Welcome to Montclair: a list to embrace gratitude
By KIRSTEN LEVINGSTON
For Montclair Local
Kirsten D. Levingston moved to Montclair in 2008. She works in the city and writes on
theside. In “Welcome to Montclair” she explores the quirks of this special town. Her work has appeared in the New York Times, Huffington Post and Baristanet.
Because Thanksgiving snuck up on me this year, the Honeybaked Ham store is “catering” our meal — that is, if you consider shipping a box of frozen food to your doorstep “catering.” Cousin Lisa is contributing her delectable corn dish. Without sharing family secrets, I will disclose that bacon is involved. My mother-in-law is supervising preparation of her macaroni and cheese, crispy on top yet moist and cheesy everywhere else. Two home-cooked dishes on the table makes this a home-cooked meal in my book. After feasting I’ll enjoy three days in a row to tool around Montclair, get in the holiday spirit, and embrace gratitude. Four things are on my to-do list:
Visit Dem Two Hands. The weekend after Thanksgiving is dubbed “Shop Small Saturday,” and my favorite small shop in Montclair is Dem Two Hands. At the corner of Fullerton and Claremont, Dem Two Hands overflows with unique and beautiful clothing, jewelry, handbags, and shoes. Owner Marion Lake, who opened the store in 1992, designs and sews some of the clothing. I discovered it when a friend hosted a shopping party there. We sipped champagne and counseled each other on what worked. Years later, a couple of days after my dad died, store staff gently guided me to the outfit I wore to his funeral. Shopping at Dem Two Hands feels like visiting the home of a friend with impeccable taste and full closets.
Go through my closets. Some of the closets in my house are as full as my stomach after a second slice of pumpkin pie. This weekend I will go through them to find winter clothes we don’t wear anymore. Montclair’s Human Needs Food Pantry at 9 Label St. welcomes donations, and provides winter clothing, food and other services to people who need them. Its next regular weekend drop-off is Saturday, Dec. 14, from 10 to noon. The Pantry has to discard about half of all donated clothing because it is unusable — worn out, stained, ripped. For this season I will use a slightly different test, instead asking how I would feel receiving the clothing as a gift under my tree.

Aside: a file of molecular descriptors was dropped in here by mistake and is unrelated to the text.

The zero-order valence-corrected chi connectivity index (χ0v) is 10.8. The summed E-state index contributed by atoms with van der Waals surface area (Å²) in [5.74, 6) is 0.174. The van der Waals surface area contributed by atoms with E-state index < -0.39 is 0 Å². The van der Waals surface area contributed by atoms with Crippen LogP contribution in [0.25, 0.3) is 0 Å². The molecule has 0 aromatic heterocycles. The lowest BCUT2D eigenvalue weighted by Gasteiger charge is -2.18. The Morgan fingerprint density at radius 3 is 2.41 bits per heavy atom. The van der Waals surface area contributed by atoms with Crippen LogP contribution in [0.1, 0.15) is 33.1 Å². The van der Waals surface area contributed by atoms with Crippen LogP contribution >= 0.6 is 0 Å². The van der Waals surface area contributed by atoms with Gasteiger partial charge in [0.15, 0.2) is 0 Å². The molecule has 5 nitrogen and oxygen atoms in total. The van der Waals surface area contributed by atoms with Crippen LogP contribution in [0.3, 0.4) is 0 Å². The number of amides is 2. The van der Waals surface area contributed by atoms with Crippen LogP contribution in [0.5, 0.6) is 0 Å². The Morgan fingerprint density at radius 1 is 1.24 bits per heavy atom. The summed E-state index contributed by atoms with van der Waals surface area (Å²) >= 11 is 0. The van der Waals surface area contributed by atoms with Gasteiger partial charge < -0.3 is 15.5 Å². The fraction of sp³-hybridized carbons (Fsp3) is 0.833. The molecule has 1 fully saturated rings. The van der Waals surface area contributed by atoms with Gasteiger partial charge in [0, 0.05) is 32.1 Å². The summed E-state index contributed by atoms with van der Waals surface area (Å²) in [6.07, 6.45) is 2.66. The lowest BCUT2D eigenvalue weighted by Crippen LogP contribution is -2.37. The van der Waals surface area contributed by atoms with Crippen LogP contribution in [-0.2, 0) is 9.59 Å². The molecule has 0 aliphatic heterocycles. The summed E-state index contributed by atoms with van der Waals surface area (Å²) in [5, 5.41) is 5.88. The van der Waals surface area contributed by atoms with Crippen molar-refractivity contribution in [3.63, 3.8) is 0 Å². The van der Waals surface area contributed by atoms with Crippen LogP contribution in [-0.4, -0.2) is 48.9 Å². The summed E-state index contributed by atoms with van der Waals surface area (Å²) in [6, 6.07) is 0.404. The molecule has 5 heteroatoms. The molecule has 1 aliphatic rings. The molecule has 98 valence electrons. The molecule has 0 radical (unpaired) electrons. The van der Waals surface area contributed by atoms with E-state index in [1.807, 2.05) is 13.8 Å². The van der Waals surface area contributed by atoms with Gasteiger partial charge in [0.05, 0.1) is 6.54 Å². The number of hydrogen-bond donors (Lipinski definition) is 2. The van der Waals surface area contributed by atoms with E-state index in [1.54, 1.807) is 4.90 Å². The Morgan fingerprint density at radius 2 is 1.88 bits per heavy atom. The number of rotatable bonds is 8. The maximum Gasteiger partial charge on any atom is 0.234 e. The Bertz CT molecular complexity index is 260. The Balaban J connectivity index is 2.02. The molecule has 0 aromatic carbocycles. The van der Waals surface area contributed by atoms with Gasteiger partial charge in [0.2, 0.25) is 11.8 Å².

Pick out a Christmas tree. Thanksgiving rapidly blurs into Christmas. While the aroma of roasting turkey wafts through the house and Macy’s parade balloons float across the television screen, Pentatonix and Nat King Cole carol through my living room speakers. Before the weekend is out we’ll visit one of the many lots around town to select our tree. A couple of years ago my father-in-law helped us pick the best tree on the lot at the Cub Scout sale on Church Street. My mom, who lives on the other side of the country, has already slipped me a couple of gifts she wants her granddaughters to receive on Thanksgiving — ornaments for the tree.
Give thanks year around. One way we’ve given thanks around our table is to remember people no longer with us. Today I will miss my father-in-law, who passed away in January just shy of his 97th birthday. He had very particular tastes that did not include turkey, but he enjoyed cherry pie a la mode. The gratitude I feel today for him, my family, and our comfort is something I want to hold tightly throughout the year. To help, I’ve taken one of my empty notebooks off the shelf and christened it a “2020 Gratitude Journal.” Every few days I will jot down something in it, and encourage (uh, nag) my kin to do the same. Instead of waiting a whole year to center gratitude at our table we should serve it up on a silver platter at every meal.